Anyone who has been reading my blog has noticed that I like to complain that I am too busy. Well, since my last post, I have found myself even busier! As the head of the national coordinating council of faculty unions, it now rests on the shoulders of my colleagues in the coordinating council and myself to negotiate a new salary agreement. Given that we have no such agreement since Jan 1st 2010. We still have work to do.
Anyway, I wont bore you with these details (I have enough of it as it is!). I'll simply write about what I really like, and that is science.
Two months ago my family and I spent a night in a beduin tent near Masada, together with a friend who celebrated her birthday. The tent is actually right next to the Masada airstrip, which is in fact the lowest air strip in the world, at 1250 ft below sea level.
After everyone fell asleep, I was myself too warm to do so (more about it below). So, I decided to experiment with my Nikon D90. I didn't have a tripod, so I made a makeshift one out of a few rocks. To get the best results, I needed to set the exposures at typically 20-30 secs, and stand still! Also, I found out that if I let my head cast a moon-shadow on the camera, I get a nice halo around me. Here is an example of my results.
A 20sec long exposure at the Masada Airstrip (the lowest in the world, at 1250ft below sea level!). The light behind my head is the moon. The manmade lights behind are from Jordan. The southern tip of the northern part of the Dead Sea is just barely noticable. The constellation on the upper right is Orion.
The warm temperature near the Dead sea made me think of a scientific question which buged me. How warm was the Mediterranean basin almost 6 millon years ago, when it all but completely dried up? (This drying up was named the Messinian Salinity Crisis).
The quick answer would be that the temperature was higher by the adiabatic gradient (1°C/100m) times the depth. If the Mediterranean depression was 4km deep, and the average annual sea level temperature is 25°C (say around 70F), then the temperature at the bottom should be 25+4000m*(0.01°C/m) or typically 65°C. If temperature at sea level can at times reach 40°C, then reaching 80°C at the bottom of the basin is not unreasonable. But I wasn't sure this analysis pertains to such a large basin.
Suppose that Earth had a radius which is 4km smaller. It would do nearly nothing to the climate (certainly not warm it by 40°C). The reason a depression can be warmer is because it is constantly supplied with air that had to descend into it, and heat adiabatically as it compresses. This is why the average annual temperature in the Judean hills at 800m above sea level (were Jerusalem is nested) is 16°C, but the average annual temperature at the northern end of the dead sea, just 1200m below Jerusalem, is about 25°C, or 9°C more. Of course, in the case of the dead sea, the air doesn't always descend from the Hills, and therefore it shouldn't always be warmer by the adiabatic gradient.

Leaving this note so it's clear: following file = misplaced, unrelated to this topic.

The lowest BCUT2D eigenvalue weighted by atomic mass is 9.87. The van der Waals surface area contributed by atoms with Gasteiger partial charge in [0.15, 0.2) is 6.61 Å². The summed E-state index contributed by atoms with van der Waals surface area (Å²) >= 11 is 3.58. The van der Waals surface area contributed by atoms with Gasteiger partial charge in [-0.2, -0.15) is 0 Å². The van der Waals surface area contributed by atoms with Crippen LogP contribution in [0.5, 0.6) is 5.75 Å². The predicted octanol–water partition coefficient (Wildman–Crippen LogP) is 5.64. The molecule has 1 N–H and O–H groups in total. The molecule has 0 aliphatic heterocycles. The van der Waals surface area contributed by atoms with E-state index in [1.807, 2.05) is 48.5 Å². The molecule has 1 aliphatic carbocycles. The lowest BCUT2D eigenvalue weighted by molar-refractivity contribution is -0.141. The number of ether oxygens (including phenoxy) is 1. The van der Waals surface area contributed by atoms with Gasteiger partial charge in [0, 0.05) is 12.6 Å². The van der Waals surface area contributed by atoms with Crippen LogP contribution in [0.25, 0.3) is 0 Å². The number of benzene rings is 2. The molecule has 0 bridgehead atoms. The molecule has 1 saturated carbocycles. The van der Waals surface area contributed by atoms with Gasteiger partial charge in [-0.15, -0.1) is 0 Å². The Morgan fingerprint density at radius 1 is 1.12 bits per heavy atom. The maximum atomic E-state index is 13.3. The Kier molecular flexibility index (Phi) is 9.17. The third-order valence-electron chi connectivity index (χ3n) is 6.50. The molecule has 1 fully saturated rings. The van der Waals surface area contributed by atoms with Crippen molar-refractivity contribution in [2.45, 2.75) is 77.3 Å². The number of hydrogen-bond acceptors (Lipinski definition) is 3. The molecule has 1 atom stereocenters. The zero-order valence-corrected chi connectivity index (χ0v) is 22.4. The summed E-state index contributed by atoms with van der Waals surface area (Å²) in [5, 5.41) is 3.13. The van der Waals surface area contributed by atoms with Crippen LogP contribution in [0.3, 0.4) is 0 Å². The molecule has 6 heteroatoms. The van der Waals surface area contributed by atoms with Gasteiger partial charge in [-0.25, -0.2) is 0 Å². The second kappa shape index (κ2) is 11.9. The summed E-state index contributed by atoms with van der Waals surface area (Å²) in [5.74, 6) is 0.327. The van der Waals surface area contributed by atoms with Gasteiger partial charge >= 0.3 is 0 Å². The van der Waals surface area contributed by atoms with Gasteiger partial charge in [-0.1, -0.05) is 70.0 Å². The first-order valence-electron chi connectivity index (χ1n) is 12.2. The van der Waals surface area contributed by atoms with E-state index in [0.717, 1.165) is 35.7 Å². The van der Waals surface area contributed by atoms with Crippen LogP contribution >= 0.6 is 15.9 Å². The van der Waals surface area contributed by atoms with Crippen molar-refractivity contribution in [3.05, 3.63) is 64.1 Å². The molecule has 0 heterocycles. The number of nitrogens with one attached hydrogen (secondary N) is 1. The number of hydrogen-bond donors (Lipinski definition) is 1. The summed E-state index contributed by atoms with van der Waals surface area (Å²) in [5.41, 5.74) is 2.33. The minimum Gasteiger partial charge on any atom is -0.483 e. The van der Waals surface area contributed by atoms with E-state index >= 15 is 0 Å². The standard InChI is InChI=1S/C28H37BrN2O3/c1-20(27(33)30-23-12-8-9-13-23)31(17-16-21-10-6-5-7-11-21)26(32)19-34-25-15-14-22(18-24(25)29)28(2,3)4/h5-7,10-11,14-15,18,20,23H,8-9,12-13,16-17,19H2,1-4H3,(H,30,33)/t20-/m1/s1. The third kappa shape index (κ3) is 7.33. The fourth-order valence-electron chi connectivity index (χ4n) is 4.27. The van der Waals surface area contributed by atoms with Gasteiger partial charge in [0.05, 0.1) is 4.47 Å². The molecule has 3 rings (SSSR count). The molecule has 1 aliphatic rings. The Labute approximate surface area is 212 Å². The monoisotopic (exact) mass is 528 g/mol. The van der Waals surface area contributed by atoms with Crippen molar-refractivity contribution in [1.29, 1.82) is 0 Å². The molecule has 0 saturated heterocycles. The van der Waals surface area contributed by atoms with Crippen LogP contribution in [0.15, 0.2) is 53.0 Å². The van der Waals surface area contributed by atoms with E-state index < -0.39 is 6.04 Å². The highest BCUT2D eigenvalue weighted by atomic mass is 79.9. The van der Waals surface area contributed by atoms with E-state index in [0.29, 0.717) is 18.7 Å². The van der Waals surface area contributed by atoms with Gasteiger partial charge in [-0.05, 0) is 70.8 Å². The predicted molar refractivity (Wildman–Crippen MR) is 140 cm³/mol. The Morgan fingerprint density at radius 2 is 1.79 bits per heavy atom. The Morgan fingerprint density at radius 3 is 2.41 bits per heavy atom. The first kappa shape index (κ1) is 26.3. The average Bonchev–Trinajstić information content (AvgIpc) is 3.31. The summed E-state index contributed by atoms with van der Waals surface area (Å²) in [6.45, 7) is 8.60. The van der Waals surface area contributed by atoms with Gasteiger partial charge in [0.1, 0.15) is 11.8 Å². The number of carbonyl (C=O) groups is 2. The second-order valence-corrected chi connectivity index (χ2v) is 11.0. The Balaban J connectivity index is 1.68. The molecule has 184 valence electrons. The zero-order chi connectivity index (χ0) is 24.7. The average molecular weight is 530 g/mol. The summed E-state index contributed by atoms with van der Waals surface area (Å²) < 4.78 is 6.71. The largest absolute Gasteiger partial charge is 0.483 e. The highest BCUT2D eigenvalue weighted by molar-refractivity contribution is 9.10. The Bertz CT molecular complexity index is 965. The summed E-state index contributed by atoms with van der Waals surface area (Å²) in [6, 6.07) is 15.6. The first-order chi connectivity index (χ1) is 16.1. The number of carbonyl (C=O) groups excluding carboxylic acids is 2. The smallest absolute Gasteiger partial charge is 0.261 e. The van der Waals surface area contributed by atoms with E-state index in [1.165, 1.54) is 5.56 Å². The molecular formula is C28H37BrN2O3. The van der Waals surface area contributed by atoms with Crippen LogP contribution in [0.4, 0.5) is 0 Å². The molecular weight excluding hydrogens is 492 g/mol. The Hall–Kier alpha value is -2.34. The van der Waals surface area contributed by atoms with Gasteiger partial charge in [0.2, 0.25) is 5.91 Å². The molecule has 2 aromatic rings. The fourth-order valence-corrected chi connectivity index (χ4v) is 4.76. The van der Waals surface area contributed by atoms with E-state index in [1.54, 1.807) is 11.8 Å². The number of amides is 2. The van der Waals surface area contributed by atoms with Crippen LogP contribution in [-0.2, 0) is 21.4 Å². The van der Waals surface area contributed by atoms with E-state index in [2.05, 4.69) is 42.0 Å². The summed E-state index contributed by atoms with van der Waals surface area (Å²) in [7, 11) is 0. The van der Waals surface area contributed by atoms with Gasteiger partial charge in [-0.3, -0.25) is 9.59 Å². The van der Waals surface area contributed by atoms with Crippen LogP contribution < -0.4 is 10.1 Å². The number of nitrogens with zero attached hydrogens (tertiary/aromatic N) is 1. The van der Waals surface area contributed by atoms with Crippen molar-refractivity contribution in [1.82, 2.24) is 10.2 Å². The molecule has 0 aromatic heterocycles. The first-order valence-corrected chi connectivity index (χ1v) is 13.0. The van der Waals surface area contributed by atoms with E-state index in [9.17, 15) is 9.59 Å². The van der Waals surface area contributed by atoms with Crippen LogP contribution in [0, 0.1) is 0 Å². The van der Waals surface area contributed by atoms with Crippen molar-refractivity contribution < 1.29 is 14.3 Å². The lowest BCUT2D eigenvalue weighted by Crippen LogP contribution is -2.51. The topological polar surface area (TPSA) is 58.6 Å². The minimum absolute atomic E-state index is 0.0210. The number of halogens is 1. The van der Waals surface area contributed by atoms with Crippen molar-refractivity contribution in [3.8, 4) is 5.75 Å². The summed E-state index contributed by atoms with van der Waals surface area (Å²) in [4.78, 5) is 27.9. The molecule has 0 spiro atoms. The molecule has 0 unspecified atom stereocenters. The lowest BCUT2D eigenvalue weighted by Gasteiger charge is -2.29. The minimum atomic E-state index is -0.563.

Heating by the adiabatic gradient assumes that, the process is, as the name suggests, adiabatic. Namely, we assume that the air doesn't have enough time to cool, but if the basin is large, perhaps the radiative cooling is sufficient to keep the air from warming, while the air is at the basin. On a planetary level, this must be the case! So, the question is what is the critical basin size above which it can cool.
Let us suppose that the basin has an area of roughly L2
. The heat coming in is determined by the flux though the sides of the basin.
where v is the typical wind velocity, Σ is the column depth (gr/cm2
) and cp
is the heat capacity of air. ΔT is the increased temperature of the air.
On the other hand, the radiative cooling is given by
where we have differentiated the Stephan-Bolzmann law.
For a basin the size of (1500km)2
(which is of order the area of the mediterranean), we get Pheat
~ 6 × 1014
W, if we take a wind velocity of 1m/s,
~ 2 × 1014
W. Note that the temperature increase cancels out. Thus, the adiabatic heating is certainly important. In particular, in basin floor near the walls were the adiabatic winds descend, temperature increases of 40°C are certainly possible, and maximum temperatures reaching 80°C are too. However, the average basin temperature will be somewhat less hot than our previous 25°C+40°C estimate, perhaps only 50°C.
Since the cooling to heating ratio increases linearly with the size of the basin, a basin which is a few times larger would not be as warm, and the Mediterranean is about the largest basin size which can experience such large overall adiabatic heating.
For Mars, things are different. Because the atmosphere is 100 times less dense, but the cooling rate is only twice as small, the typical size should be much smaller for the heating and cooing rates to be comparable. For comparison, the Hellas planitia is about 2000 km in diameter (and 7 km deep), and therefore it should not be as warm could be expected if it were adiabatically heated.
And now for something completely different. Masada and the Messinian Salinity Crisis are unexpectedly related through a bit of history. Masada was conquered by the Legio X Fretensis (well, it wasn't really conquered because the 1000 or so occupants committed suicide so as to not fall into the romans, just before the romans could actually conquer it). Anyway, this legion is named after the Straits of Messina (Fretum Siculum), where it fought under Octavian (later known as Augustus Caesar) against Sextus Pompeius in the Battle of Naulochus, some 100 hundred years before Masada.